JACKSON — An Elvis impersonator who was ultimately cleared of charges that he sent poison-laced letters to President Barack Obama and others has filed a defamation lawsuit against the current suspect in the case.
The lawsuit filed Wednesday in Alcorn County Circuit Court in Mississippi says James Everett Dutschke framed Paul Kevin Curtis when he sent ricin-tainted letters on April 8 to Obama, U.S. Sen. Roger Wicker and Sadie Holland, a Mississippi judge.
Curtis says he was subjected to a terrifying ordeal that began April 17 when he was arrested outside his home in Corinth, when he and his dog “Moo Cow” were heading to Curtis’ ex-wife’s house.
The charges were dropped six days later when the investigation shifted to Dutschke.
Curtis is an entertainer and Elvis impersonator who describes himself as a singer and songwriter.
“Dutschke’s actions caused Curtis to lose income in that once he was arrested and portrayed as a terrorist and a criminal he was no longer marketable in his chosen field,” the lawsuit said.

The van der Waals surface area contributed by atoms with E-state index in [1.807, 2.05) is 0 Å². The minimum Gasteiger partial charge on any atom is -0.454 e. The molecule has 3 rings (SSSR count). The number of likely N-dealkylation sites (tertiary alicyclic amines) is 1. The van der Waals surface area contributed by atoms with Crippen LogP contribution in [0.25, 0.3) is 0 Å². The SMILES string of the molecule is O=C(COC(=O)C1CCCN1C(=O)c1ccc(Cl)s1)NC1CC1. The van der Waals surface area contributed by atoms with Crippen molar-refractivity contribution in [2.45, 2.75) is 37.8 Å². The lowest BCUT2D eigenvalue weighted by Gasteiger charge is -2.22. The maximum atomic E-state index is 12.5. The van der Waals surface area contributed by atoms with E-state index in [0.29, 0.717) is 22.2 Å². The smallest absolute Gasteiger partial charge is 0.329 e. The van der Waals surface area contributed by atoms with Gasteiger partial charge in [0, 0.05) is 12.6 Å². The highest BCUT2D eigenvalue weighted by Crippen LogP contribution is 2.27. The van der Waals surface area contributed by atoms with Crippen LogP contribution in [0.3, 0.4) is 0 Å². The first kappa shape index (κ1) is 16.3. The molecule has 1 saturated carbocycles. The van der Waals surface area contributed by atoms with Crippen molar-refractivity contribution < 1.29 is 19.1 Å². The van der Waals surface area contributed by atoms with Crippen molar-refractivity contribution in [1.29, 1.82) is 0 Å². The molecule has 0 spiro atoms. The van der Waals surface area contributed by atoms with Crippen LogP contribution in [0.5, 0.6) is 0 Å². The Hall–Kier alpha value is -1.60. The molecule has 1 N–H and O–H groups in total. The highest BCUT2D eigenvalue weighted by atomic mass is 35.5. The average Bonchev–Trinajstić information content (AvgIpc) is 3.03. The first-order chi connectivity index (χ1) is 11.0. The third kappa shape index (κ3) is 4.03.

The lawsuit seeks damages in an amount to be determined by a jury.
Christi McCoy, Curtis’ lawyer, said Thursday that the government is responsible for Curtis’ arrest, but Dutschke was the one who “put the wheels in motion.”
“This does not in any way negate the responsibility of the government,” she said.
The letters contained language that Curtis had often used on his Facebook page, including the line, “I am KC and I approve this message.” The letters also contained the phrase “Missing Pieces,” the same title as an unpublished book Curtis wrote about his belief that there’s a black market for body parts in the United States.
Holland, a Lee County Justice Court judge, was the only intended recipient to receive a letter. The others were intercepted before reaching Obama or Wicker.
After his arrest, Curtis said he was framed and pointed investigators to Dutschke, who he had feuded with him over the years.
Authorities said that a dust mask Dutschke removed from his martial arts studio and dumped in a nearby trash can tested positive for ricin.
Authorities also said he used the Internet to make three purchases of castor beans, from which ricin is derived, and researched how to make the poison.
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